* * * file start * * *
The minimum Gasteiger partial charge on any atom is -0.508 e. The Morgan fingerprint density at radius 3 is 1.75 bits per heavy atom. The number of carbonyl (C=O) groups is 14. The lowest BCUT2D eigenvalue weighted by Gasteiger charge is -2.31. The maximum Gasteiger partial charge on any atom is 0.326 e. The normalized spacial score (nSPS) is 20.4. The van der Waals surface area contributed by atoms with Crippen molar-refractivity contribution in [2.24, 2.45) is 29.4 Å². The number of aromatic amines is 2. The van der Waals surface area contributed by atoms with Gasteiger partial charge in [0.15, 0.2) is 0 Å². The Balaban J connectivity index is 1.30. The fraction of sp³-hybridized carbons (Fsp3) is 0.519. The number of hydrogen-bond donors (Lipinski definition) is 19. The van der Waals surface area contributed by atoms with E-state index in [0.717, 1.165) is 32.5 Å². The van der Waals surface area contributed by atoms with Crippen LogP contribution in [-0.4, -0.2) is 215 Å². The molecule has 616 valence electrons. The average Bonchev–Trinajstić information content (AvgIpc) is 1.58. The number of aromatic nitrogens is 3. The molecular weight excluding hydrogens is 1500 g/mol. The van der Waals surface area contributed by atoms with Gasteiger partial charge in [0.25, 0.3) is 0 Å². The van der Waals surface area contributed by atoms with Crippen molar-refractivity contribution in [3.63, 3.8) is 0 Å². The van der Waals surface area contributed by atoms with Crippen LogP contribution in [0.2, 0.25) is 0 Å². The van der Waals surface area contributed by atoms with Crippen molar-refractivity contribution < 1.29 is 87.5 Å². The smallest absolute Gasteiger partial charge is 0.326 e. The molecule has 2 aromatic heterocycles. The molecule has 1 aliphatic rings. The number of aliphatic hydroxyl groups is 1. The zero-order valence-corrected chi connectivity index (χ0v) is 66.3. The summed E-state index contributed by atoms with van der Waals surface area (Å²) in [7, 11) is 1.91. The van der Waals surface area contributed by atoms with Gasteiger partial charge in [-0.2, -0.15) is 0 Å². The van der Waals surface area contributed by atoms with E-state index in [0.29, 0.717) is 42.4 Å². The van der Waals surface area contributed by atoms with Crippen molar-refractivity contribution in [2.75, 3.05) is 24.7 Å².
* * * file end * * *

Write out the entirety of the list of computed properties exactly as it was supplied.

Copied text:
The minimum Gasteiger partial charge on any atom is -0.508 e. The Morgan fingerprint density at radius 3 is 1.75 bits per heavy atom. The number of carbonyl (C=O) groups is 14. The lowest BCUT2D eigenvalue weighted by Gasteiger charge is -2.31. The maximum Gasteiger partial charge on any atom is 0.326 e. The normalized spacial score (nSPS) is 20.4. The van der Waals surface area contributed by atoms with Crippen molar-refractivity contribution in [2.24, 2.45) is 29.4 Å². The number of aromatic amines is 2. The van der Waals surface area contributed by atoms with Gasteiger partial charge in [0.15, 0.2) is 0 Å². The Balaban J connectivity index is 1.30. The fraction of sp³-hybridized carbons (Fsp3) is 0.519. The number of hydrogen-bond donors (Lipinski definition) is 19. The van der Waals surface area contributed by atoms with E-state index in [0.717, 1.165) is 32.5 Å². The van der Waals surface area contributed by atoms with Crippen LogP contribution in [-0.4, -0.2) is 215 Å². The molecule has 616 valence electrons. The average Bonchev–Trinajstić information content (AvgIpc) is 1.58. The number of aromatic nitrogens is 3. The molecular weight excluding hydrogens is 1500 g/mol. The van der Waals surface area contributed by atoms with Gasteiger partial charge in [0.25, 0.3) is 0 Å². The van der Waals surface area contributed by atoms with Crippen molar-refractivity contribution in [3.63, 3.8) is 0 Å². The van der Waals surface area contributed by atoms with Crippen LogP contribution in [0.2, 0.25) is 0 Å². The van der Waals surface area contributed by atoms with Crippen molar-refractivity contribution < 1.29 is 87.5 Å². The smallest absolute Gasteiger partial charge is 0.326 e. The molecule has 2 aromatic heterocycles. The molecule has 1 aliphatic rings. The number of aliphatic hydroxyl groups is 1. The zero-order valence-corrected chi connectivity index (χ0v) is 66.3. The summed E-state index contributed by atoms with van der Waals surface area (Å²) in [7, 11) is 1.91. The van der Waals surface area contributed by atoms with Gasteiger partial charge in [-0.2, -0.15) is 0 Å². The van der Waals surface area contributed by atoms with E-state index in [0.29, 0.717) is 42.4 Å². The van der Waals surface area contributed by atoms with Crippen molar-refractivity contribution in [2.75, 3.05) is 24.7 Å².